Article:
Tuesday, December 08, 2009

Here in this place

There is a hymn by Marty Haugen called "Here in This Place." It's one of those songs that gets stuck in my memory and shows up at the oddest times. The song seems to be about the church, the building, and all the life and faith events that happen there. This Place is a place where all are welcome and all are fed. Not usually a Christmas hymn, but today I beg to differ. For it is the place of Jesus' incarnation that all are gathered and all are fed.

Read the first verse, in the midst of Advent:

Here in this place, new light is streaming,
now is the darkness vanished away.
See, in this space, our fears and our dreamings,
brought here to you in the light of this day.
Gather us in - the lost and forsaken,
gather us in - the blind and the lame.
Call to us now, and we shall awaken,
we shall arise at the sound of our name.

At the moment I'm listening to Anne Rice's "Christ the Lord, Out of Egypt" as I travel to and from work. Yes, Anne Rice of Vampiric fame, has written a fascinating novel on the life of Jesus from ages 7 to at least 8. (I'm not done yet!)
Today, Jesus' older brother (son of Joseph, and his first wife) told Jesus what happened on the day of his birth. Young Jesus had learned that he was born in Bethlehem, and that the only room was the stable. Now he heard his brother tell of Mary, who at the birth wondered "Why? Why here in this place?" After the Angel Gabriel had announced this birth to Mary, and confirmed it with Joseph. After Elizabeth's son jumped for joy! Why was he born in a stable?

Mary's questions were soon answered as the Shepherds came to worship the new-born Christ the Lord. The one the angels announced once more, and this time they said it plain and clear: "You will find him lying in a manger, in a stable"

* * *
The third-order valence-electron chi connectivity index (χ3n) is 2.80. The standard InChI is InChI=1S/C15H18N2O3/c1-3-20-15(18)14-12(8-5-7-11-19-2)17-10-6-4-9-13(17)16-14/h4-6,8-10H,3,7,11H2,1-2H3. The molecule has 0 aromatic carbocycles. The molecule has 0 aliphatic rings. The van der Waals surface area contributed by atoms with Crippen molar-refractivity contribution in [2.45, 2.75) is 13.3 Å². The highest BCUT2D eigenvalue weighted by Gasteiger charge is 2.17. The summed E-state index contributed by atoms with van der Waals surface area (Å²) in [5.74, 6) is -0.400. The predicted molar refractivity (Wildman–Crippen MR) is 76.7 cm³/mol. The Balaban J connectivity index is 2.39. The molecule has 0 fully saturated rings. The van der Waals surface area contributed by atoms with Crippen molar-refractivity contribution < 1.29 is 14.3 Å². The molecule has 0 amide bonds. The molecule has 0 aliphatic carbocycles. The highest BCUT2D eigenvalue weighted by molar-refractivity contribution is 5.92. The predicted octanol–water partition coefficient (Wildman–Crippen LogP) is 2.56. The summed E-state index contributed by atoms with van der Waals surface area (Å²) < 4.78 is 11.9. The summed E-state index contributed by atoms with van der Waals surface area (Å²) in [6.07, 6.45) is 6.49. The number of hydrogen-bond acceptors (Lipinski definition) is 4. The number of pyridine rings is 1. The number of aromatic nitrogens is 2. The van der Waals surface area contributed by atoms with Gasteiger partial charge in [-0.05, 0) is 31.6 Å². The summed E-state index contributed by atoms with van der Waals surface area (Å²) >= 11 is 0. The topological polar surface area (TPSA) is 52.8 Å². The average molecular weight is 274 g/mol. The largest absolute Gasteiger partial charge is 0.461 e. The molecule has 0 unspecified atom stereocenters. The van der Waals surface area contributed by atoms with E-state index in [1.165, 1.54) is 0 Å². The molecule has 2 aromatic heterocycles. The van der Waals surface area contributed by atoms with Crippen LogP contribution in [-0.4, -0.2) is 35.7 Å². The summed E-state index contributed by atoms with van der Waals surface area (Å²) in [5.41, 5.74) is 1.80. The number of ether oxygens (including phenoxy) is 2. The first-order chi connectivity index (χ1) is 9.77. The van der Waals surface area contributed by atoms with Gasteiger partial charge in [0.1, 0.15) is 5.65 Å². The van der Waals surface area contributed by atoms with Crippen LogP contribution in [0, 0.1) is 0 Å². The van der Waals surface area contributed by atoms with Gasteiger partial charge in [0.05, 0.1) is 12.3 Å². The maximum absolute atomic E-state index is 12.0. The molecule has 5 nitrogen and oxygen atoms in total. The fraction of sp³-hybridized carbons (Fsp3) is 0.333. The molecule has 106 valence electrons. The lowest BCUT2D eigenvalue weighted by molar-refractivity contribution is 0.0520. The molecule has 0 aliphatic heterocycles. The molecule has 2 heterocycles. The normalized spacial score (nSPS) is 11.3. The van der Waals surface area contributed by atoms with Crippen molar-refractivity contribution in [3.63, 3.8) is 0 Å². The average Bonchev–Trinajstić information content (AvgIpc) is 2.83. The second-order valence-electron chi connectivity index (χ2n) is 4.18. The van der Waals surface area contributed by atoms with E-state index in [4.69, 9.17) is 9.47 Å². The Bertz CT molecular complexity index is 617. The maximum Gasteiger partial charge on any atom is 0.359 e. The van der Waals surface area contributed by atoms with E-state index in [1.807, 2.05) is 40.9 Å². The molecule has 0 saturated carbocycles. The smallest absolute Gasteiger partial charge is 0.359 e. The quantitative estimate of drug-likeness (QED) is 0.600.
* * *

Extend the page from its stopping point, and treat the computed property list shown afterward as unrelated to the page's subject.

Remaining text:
Christ was born, here in this place, for us to see, and know and worship. This place is a stable in Bethlehem, a cathedral in Rome, a church in Harper's Ferry, the home where you live and pray, and sing. The more I listen to (open this in another window and let it run) the hymn, and read through all the verses, the more I believe it is a Christmas Song.

Friday, December 04, 2009

From Generation to Generation

Psalm 90; A prayer of Moses the man of God.
1 Lord, you have been our dwelling place
throughout all generations.

2 Before the mountains were born
or you brought forth the earth and the world,
from everlasting to everlasting you are God.

How many times have you celebrated Christmas? 20, 40, 85? The story never changes, the ending is always the same. But the celebration is never the same! From Generation to Generation the story has been told of God Incarnate: in the flesh.

Born as a child in a stable.

Laid in the hay by a very human mother.

Looked after by the ever-patient Joseph.

Announced by angels.

Visited by Shepherds and Kings.

But the telling is never exactly the same.

There are perhaps more tellings of this story than any other. More books, more sculptural depictions (Nativity Set) more plays and programs and music about this one birth, than about any other single person in the world.

This oldest story has one message: God love you so much that He came to visit in person, to save you from your sins.

The most told story has a million meanings. May you find meaning in the story of Christ's birht this year.